Video that went viral on social media showed the monkey thief in a tree
A monkey attacked a lab technician on the campus of a medical school in India and ran away with blood samples from three patients infected with COVID-19.
The robbed lab technician, meanwhile, took video with his phone of the incident. After snatching the samples and other medical items, the video reveals, the monkey clambered up a nearby tree; that video, which was shared on social media, also shows the animal gnawing on what look like surgical gloves, Indian news outlet NDTV reported.
The incident took place several days ago at the government-run Lala Lajpat Rai Memorial Medical College in Uttar Pradesh, a state in Northern India, and authorities made their first official statement on the theft today (May 29), according to NDTV.
Local residents are concerned that the incident could increase the risk of COVID-19 transmission — first to other monkeys and then to humans, India Today reported. To date, there are 7,170 confirmed cases of COVID-19 in Uttar Pradesh, according to ANI News.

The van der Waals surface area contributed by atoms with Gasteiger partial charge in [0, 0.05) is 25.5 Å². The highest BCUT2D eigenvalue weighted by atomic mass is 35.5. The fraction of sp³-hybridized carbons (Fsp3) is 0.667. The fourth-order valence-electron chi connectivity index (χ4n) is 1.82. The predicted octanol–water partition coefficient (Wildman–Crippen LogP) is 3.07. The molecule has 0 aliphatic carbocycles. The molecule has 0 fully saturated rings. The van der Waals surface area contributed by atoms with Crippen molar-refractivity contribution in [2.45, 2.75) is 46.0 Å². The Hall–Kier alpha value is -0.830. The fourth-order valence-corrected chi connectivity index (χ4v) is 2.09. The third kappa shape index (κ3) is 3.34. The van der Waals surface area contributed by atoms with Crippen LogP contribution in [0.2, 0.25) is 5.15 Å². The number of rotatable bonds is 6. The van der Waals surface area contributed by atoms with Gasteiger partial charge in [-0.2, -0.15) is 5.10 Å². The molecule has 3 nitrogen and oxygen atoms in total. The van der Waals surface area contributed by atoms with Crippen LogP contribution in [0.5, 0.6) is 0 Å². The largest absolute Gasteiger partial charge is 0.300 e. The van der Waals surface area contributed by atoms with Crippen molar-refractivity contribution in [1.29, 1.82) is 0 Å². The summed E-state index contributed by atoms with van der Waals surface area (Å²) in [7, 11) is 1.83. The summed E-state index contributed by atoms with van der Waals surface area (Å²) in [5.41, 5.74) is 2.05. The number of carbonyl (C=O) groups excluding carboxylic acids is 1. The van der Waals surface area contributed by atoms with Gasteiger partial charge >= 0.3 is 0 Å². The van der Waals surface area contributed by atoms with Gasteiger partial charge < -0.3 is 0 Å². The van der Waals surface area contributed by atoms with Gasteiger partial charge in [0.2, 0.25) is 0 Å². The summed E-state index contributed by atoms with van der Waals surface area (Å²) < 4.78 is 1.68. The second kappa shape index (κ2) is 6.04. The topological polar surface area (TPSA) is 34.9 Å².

Indeed, evidence suggests that humans can infect some animals with SARS-CoV-2, the novel coronavirus that causes the COVID-19 disease. In April, five tigers and three lions at the Bronx Zoo in New York City tested positive for the coronavirus; they were infected by an asymptomatic staff person, according to the Wildlife Conservation Society. Two pet cats and a pet dog in the U.S. have also tested positive for the coronavirus, which they likely contracted from contact with people, Time reported. And SARS-CoV-2 vaccine candidates have been tested on rhesus macaques, who show symptoms of the disease.
However, the monkey snatched blood samples, and not throat or tongue swabs from infected patients, college principal Dr. S.K. Garg said in a statement, according to The Indian Express.
"These were blood samples that are taken from COVID-19 patients during routine treatment," Garg said. He added that there is no evidence that monkeys (or any animal) can catch the coronavirus through contact with blood from infected people, the New York Times reported. Instead, the coronavirus is primarily spread through contaminated respiratory droplets and possibly through aerosols containing viral particles, Live Science previously reported.
An inquiry about the monkey incident is currently underway; authorities with the medical college have asked the technician to explain in writing how he was overpowered by a monkey and why he responded to the theft by filming the thief rather than immediately notifying hospital officials, the Times of India reported.